Sermon for the Birth of John the Baptist 24/06/12 —Roberta Berke
“He is to be called John”[i]
It’s not easy to name a new baby. Even after parents do decide on a name, some people always object to their choice. “None of your relatives has that name.”[ii] “You should name him after his father.” We can recognise the family scene in today’s gospel. “John” was not the name people expected the child to be given. Right from this opening story, Luke’s gospel is full of surprising events that are not what humans expect. Yet these same unexpected events serve God’s greater purpose of salvation.
The name “John” means “God’s gracious gift”. This was the name that the archangel Gabriel gave to the child when he foretold his birth. His father, the priest Zechariah, was offering incense in the temple when Gabriel appeared in a vision. Gabriel told Zechariah that he and his wife Elizabeth were to have a son. Their child would become a prophet who would prepare the people for the coming of the Lord.[iii] Zechariah was shocked and questioned the angel: “How will I know that this is so? For I am an old man, and my wife is getting on in years.”[iv] Zechariah was thinking about human limitations, and he ignored God’s possibilities. Although devout, he questioned God’s power to override His own natural laws. As a rebuke, Zechariah was struck dumb until the baby was named John. This was the name that the angel had ordered. The meaning of this name proclaimed that the child was “God’s gracious gift”.
Several other times God had given a son to devout, but childless, older couples. Abraham was a hundred years old and Sarah was ninety when God told them they were to have a son and name him Isaac. Sarah laughed at this, but God told her, “Is anything too wonderful for the LORD?”[v] Elkanah and Hannah had no children and in her distress she prayed to the LORD. Her prayers were answered by the birth of Samuel, who became a great prophet.[vi] When Luke described the surprising birth of John the Baptist, his listeners would have remembered these other miraculous births to barren old couples. And of course, Luke weaves this story of John’s miraculous birth into the story of Jesus’ miraculous birth. When Mary asks, ”How can such things be?” Gabriel replies, “with God all things are possible”[vii] Then he gives her an example of God’s limitless power: her cousin Elizabeth’s miraculous pregnancy.
The child John was given to Zechariah and Elizabeth, not simply as a mark of personal favour to them as individuals, but as part of God’s purpose for the whole world. John the Baptist’s unexpected birth was part of God’s plan of salvation. Zechariah acknowledged God’s wider purpose in his song of praise, the Benedictus. “Blessed be the Lord God of Israel, for he has looked favourably on his people and redeemed them.”[viii] God was fulfilling his promises, through this child who would prepare the people for the coming of the Messiah.
In biblical times, lack of children was thought to indicate lack of God’s favour. Barren women were often treated with pity and contempt. Today, we do not see childlessness as a curse but as a medical problem. Modern medicine can overcome many fertility problems. Yet there are always some people who cannot be helped. The pain and grief of these couples is profound. Hearing these biblical stories of miraculous conceptions, we might well ask, “What about childless couples today? They’re good people. Doesn’t God care about them?” God does care about childless couples today. And God does care about each and every one of us. Yet God doesn’t always show His love in ways that we expect. We can’t always know what God’s purposes are in a particular situation.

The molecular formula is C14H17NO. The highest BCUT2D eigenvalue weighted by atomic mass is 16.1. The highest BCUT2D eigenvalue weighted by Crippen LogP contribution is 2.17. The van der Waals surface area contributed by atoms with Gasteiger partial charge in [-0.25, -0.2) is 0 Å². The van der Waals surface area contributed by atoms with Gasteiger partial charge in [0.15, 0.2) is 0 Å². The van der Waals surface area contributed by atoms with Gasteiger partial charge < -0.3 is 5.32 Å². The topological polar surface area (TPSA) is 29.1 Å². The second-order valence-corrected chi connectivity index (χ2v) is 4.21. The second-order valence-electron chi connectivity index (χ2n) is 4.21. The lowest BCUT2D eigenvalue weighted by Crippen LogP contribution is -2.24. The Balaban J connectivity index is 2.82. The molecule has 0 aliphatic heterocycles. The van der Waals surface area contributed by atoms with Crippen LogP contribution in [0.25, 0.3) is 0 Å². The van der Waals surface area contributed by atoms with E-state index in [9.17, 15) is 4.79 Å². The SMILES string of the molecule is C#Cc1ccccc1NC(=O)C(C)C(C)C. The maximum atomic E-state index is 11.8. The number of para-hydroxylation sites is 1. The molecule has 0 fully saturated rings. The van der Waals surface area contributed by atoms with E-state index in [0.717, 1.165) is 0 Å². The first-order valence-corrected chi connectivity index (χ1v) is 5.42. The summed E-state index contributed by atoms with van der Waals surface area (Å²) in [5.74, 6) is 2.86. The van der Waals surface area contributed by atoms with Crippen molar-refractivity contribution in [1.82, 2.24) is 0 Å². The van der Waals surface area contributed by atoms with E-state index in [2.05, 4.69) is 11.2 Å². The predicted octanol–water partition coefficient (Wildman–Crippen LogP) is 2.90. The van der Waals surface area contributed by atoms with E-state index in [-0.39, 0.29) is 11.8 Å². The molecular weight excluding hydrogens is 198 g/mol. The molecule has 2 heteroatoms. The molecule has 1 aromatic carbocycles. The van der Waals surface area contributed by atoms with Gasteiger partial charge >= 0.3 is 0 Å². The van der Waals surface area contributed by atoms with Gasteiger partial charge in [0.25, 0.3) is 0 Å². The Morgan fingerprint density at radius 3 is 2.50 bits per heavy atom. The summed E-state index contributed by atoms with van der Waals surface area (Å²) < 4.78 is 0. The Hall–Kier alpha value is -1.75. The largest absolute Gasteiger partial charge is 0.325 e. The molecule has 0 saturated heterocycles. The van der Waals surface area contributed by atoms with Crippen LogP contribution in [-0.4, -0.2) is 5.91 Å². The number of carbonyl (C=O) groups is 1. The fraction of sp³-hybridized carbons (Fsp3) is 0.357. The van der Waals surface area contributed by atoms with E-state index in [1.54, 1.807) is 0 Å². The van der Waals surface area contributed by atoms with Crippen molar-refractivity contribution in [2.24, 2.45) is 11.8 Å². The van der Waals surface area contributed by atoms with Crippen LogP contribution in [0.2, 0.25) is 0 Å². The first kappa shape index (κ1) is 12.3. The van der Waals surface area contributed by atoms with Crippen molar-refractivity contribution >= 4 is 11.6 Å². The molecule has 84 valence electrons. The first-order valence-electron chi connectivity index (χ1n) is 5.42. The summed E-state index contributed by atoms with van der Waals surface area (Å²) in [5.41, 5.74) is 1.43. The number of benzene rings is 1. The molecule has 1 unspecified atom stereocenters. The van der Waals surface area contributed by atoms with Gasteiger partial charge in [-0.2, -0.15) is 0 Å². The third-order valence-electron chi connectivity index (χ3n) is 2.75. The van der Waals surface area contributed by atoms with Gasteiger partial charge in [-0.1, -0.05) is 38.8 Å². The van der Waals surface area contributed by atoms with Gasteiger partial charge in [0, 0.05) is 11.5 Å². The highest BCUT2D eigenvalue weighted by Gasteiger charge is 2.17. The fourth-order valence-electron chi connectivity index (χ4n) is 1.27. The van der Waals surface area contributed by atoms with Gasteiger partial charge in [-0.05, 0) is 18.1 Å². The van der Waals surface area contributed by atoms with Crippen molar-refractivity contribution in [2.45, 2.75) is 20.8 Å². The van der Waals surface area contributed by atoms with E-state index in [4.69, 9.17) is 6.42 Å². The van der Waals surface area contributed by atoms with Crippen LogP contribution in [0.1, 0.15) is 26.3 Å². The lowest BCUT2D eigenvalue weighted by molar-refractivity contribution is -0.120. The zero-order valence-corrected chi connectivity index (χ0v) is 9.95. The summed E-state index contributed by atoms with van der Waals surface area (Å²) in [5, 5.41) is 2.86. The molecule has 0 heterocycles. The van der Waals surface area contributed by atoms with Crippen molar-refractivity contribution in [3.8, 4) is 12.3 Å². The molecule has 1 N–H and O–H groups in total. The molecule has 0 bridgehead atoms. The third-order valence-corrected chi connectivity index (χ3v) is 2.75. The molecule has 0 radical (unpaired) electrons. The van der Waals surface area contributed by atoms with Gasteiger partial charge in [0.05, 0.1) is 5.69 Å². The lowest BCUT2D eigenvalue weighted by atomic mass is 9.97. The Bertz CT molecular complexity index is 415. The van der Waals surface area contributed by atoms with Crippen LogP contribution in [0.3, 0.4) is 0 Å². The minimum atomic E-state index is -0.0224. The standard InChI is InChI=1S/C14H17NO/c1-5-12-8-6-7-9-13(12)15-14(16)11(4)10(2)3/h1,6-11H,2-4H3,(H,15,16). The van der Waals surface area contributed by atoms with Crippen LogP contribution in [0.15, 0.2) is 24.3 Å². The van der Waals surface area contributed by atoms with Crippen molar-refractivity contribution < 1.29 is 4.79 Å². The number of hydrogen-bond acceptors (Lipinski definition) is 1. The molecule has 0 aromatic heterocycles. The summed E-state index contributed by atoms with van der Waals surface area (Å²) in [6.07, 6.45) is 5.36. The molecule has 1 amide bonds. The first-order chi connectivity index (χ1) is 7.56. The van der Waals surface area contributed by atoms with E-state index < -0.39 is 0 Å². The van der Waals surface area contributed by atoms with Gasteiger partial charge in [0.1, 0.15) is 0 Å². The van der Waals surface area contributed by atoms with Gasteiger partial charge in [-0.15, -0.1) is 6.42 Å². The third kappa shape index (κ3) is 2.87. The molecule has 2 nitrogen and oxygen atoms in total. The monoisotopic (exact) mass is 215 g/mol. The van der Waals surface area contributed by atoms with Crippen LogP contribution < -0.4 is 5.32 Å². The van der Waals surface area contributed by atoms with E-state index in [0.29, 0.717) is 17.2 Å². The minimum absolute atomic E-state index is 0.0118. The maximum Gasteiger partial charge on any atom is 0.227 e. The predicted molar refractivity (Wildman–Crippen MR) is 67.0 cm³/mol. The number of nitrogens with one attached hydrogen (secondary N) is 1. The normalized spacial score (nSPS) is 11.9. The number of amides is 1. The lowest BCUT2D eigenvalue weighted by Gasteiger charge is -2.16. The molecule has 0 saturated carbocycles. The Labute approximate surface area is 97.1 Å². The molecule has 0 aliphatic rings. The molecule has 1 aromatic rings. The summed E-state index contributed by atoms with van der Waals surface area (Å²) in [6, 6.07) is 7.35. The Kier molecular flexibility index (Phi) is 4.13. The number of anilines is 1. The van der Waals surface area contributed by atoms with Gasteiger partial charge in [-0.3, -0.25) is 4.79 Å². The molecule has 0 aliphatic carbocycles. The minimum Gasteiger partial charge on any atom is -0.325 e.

When we read stories in the Bible that describe God’s miraculous intervention in human lives, it’s all too easy to think of God’s acts in over-simplified terms of reward and punishment. These stories can be misunderstood as saying, if you do good things, God rewards you with good things. If you do bad things, God punishes you with bad things. But this simplistic way of thinking reduces God to a celestial vending machine, that automatically dispenses blessings when we put in our little coins of good deeds. Of course, in human society, good actions often have good consequences. Bad actions frequently bring bad results. Yet God doesn’t always do what we expect. Certainly God doesn’t always do what we demand.
Zechariah and Elizabeth were good people longing for a child. But God did not give them this child simply as a reward for being good. This child was “God’s gracious gift”. So they insisted that their new son be named “John”. The meaning of this name acknowledged that this child was “God’s gracious gift”. His birth was an extraordinary act of grace by God. This child was not only a gift from God, but showed God’s grace in action. “Grace” is a word we use so casually that we forget its true meaning. “Grace” means that God gives an undeserved, an unexpected, gift. God’s grace gives gifts, not rewards. God’s grace is indeed amazing, because often God doesn’t do what we expect. With grace, God may even do the opposite of what we expect. Zechariah and Elizabeth, old and childless, certainly didn’t expect to become parents at their age. Zechariah was literally dumb-struck at the archangel’s news. No one expected that Mary, a teenage girl in an obscure village, would become the mother of the Messiah. God’s grace can reverse human expectations. God’s grace can create possibilities in impossible situations.
“My thoughts are not your thoughts, nor are my ways your ways, says the LORD.”[ix] God’s grace works in the world to give generous gifts like the child John. God fulfils his promises in ways we don’t expect. Many times God has given us good things which we didn’t expect and didn’t deserve. We are filled with wonder at God’s boundless generosity. And we give thanks to God for all His gracious gifts. AMEN.
Copyright © 2012 by Roberta Berke. All Rights Reserved.